Johnson and his government are also considering, under a Home Office 12 month trial, electronically tagging asylum seekers who arrive in the UK by small boats or in the back of lorries. No court has deemed these people criminals. The first to be tagged, according to the BBC, will likely be people who successfully challenged their removal from that flight. The Prime Minister said “This is a very, very generous welcoming country… but when people come here illegally, when they break the law, it is important that we make that distinction.” But many have challenged whether these asylum seekers are in fact breaking the law, or whether these people who have fled war, bloodshed and persecution are having their human rights trashed and ignored by the UK government.

There has been talk of a UK Bill of Rights supplanting the Convention, a move supported by Brexiters determined to sever all links with Europe as well as the EU. This would seem to require the UK withdrawing from the ECHR and also from the Council of Europe whose members are all signatories to the Convention. So as well as leaving Europe, the UK could also be leaving the organisation which, in the wake of the Universal Declaration of Human Rights by the United Nations, “was the first instrument to give effect to certain of the rights stated in the Universal Declaration of Human Rights and make them binding.” Yet another step away from a continent of which we are part into even greater isolation.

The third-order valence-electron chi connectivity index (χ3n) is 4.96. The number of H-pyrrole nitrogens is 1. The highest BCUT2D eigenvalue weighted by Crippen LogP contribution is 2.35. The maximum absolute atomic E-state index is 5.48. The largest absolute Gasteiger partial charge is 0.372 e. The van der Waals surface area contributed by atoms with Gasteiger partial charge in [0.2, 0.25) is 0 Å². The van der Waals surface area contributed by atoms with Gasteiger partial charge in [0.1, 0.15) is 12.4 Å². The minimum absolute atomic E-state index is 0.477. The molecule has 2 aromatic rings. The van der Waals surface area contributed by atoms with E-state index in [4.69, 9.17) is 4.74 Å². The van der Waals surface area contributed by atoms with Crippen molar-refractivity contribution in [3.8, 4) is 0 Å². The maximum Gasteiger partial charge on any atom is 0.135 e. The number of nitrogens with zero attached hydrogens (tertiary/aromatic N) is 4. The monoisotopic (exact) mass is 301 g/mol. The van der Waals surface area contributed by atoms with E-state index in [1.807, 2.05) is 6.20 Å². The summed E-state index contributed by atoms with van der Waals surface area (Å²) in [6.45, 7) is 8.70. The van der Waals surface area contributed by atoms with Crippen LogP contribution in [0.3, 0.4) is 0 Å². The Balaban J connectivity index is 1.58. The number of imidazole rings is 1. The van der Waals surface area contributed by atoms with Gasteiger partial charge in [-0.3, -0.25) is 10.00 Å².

Also of concern is the reference in the Parliamentary Committee conclusions below to the limited aims of the proposed bill, suggesting many of our rights would become unprotected and possible open to abuse.

Withdrawal from the Convention would also cause problems with the Good Friday Agreement and with the Scottish and Welsh devolution settlements, all of which incorporate the ECHR.

Human Rights Act

A Parliamentary Committee which considered The impact of repealing the Human Rights Act in the devolved nations concluded :

A UK Bill of Rights may well cover the same ground as the ECHR, although the conclusions above suggest much more limited protections. But when we have a government that breaks international law (“We’re fucking breaking international law like it’s one of our five a day,”); disregards codes of conduct, rules and laws without hesitation; with a Prime Minister and Cabinet members who lie and misrepresent daily, all to keep themselves in power; and a government which is determined to send bewildered and exhausted asylum seekers who have lost everything they own to a country where human rights don’t appear high on its list of priorities, can we actually trust that a bill comprehensively covering our rights would be forthcoming?

Jonathan Freedland in the Guardian sums it up concisely:

“a nation that 80 years ago was leading the way in establishing a rules-based order is now apparently bent on destroying it. The New Yorker calls Britain a “rogue nation”

How the might have fallen!